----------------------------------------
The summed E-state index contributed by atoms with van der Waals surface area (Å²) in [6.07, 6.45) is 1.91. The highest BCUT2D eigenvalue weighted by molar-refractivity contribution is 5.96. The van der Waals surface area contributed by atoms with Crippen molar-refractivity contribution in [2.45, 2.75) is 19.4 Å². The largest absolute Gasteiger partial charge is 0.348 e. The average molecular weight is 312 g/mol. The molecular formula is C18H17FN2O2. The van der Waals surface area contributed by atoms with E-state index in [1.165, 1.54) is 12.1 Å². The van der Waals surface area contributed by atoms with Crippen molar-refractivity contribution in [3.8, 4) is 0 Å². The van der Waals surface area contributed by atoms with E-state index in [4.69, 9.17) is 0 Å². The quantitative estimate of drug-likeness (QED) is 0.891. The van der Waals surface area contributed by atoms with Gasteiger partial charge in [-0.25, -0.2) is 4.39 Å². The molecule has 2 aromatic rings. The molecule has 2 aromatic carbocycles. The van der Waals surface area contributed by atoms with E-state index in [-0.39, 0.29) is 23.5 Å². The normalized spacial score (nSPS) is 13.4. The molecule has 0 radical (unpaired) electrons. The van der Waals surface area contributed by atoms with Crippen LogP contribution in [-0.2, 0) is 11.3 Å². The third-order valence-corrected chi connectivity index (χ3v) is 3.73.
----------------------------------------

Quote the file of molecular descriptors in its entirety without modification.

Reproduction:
The summed E-state index contributed by atoms with van der Waals surface area (Å²) in [6.07, 6.45) is 1.91. The highest BCUT2D eigenvalue weighted by molar-refractivity contribution is 5.96. The van der Waals surface area contributed by atoms with Crippen molar-refractivity contribution in [2.45, 2.75) is 19.4 Å². The largest absolute Gasteiger partial charge is 0.348 e. The average molecular weight is 312 g/mol. The molecular formula is C18H17FN2O2. The van der Waals surface area contributed by atoms with E-state index in [1.165, 1.54) is 12.1 Å². The van der Waals surface area contributed by atoms with Crippen molar-refractivity contribution in [3.8, 4) is 0 Å². The van der Waals surface area contributed by atoms with E-state index in [4.69, 9.17) is 0 Å². The quantitative estimate of drug-likeness (QED) is 0.891. The van der Waals surface area contributed by atoms with Gasteiger partial charge in [-0.25, -0.2) is 4.39 Å². The molecule has 2 aromatic rings. The molecule has 2 aromatic carbocycles. The van der Waals surface area contributed by atoms with E-state index in [-0.39, 0.29) is 23.5 Å². The normalized spacial score (nSPS) is 13.4. The molecule has 0 radical (unpaired) electrons. The van der Waals surface area contributed by atoms with Crippen LogP contribution in [-0.2, 0) is 11.3 Å². The third-order valence-corrected chi connectivity index (χ3v) is 3.73.